The science behind tablet compression that every formulator must know
In tablet manufacturing set up, compression is the most challenging step. How well a powder blend is compressed affects directly the tablet hardness (and friability), which in turn is related to dosage form integrity and bioavailability. Although a tablet press plays a crucial role in tablet compression, equally important is the preparation of powder blend to make it ready for compression. Understanding the physics and theory behind the compression process can help in managing these operations carefully. For high-dose, poorly compressible drugs, study of compression assumes paramount importance, especially when there is a non-linear relationship between compression force and tablet tensile strength. In addition to this, thorough understanding of compression also helps in resolving many tableting-related problems which most of the time are associated with different compression-related variables.
Before we dive deep into the physics of compaction, let us first understand tableting terminology. Often, these terms are used interchangeably and therefore, are interpreted incorrectly. Hence, it is important to first understand the correct meaning of these terms.
Having understood these terms correctly, let us now find out what actually happens when a tablet undergoes compaction.
During compaction, powder particles are closely packed because of particle rearrangement, which leads to initial volume reduction. The particle rearrangement becomes difficult with increasing compaction force and causes particle deformation, and fragmentation. Bonds are established between the particles as they move into closer proximity to each other during the volume reduction process. These particle-particle interactions increase the mechanical strength of the powder bed and help in sustaining the rising compression forces leading to consolidation.
Though the compaction process mainly includes particle rearrangement, it is further followed by particle deformation under pressure. Smaller particles formed as a result of fracture of larger particles may undergo further rearrangement.
· Particle Rearrangement
During particle rearrangement, initially the particles are rearranged under low compaction pressure to form a closely packed structure. The smaller particles fill the voids between the larger ones to give a closer packing arrangement. As the compression force increases, the energy is evolved in the form of heat, because of interparticulate friction. Increase in the particle surface area further increases the possibility of forming interparticulate bonds. Particle rearrangement ceases after certain point of increasing compression force. Now the volume reduction is governed by plastic and elastic deformation and/or fragmentation of the particles.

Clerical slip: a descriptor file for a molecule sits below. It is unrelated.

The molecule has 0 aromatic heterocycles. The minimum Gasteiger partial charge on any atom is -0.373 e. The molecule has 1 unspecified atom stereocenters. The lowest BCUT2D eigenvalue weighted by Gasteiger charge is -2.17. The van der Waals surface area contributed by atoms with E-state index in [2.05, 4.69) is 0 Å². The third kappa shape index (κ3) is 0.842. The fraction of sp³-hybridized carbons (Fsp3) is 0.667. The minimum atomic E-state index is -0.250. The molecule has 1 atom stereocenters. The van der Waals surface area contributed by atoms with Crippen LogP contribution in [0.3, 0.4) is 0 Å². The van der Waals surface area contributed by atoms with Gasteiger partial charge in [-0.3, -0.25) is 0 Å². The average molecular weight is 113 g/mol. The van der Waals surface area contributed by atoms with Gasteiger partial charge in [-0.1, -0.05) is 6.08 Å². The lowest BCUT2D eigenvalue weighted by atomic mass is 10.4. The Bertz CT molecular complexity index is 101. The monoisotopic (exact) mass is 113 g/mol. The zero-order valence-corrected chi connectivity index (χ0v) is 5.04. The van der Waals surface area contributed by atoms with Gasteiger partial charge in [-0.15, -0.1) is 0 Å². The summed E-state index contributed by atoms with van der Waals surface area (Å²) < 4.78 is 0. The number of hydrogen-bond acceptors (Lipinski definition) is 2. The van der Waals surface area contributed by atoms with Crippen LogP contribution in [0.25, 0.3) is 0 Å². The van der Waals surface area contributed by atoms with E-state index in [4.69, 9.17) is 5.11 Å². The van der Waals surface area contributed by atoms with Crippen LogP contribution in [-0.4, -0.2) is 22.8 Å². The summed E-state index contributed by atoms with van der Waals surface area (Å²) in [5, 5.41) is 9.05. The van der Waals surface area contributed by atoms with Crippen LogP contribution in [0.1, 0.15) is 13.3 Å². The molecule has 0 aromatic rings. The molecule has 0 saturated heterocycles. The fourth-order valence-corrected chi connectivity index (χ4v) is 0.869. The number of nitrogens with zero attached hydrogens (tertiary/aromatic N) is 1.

Several powder characteristics such as particle size, particle size distribution, density, surface properties, and interparticulate voids affect the possible inter- or intraparticulate bonds among the particles. Process variables such as moisture content, flow rate, particle diameter, and die-cavity diameter also impact the particle-particle interactions.
· Volume reduction
The extent of volume reduction of powder bed depends on the mechanical properties of the powder and the type of volume reduction mechanisms involved. Particle size and speed of compression will in turn influence the mechanical properties of the material.
- Brittle materials generally undergo extensive fragmentation which result in tablets of relatively high porosity because of the large number of bonding points that are created, which prevent further volume reduction.
- A ductile material tends to form tablets of low porosity because the high degree of plastic deformation enables the particles to move very close to each other.
- Different crystal habits such as spherical, cubical, and acicular, have different tendencies to pack in a close structure.
· Deformation of Particles
When the compression force is applied to the powder bed, it causes development of stress and local deformation of the particles. Particle deformation occurs in many ways:
- Elastic deformation – Elastic substances exhibit reversible process, i.e., particles when deformed resume their original shape instantaneously.
- Plastic deformation – Plastic substances exhibit irreversible process, i.e., deformation of particles results in a permanent change of the particles shape.
- Viscoelastic deformation – A viscoelastic material will return to its original shape after any deforming force has been removed. However, it will take time to do so.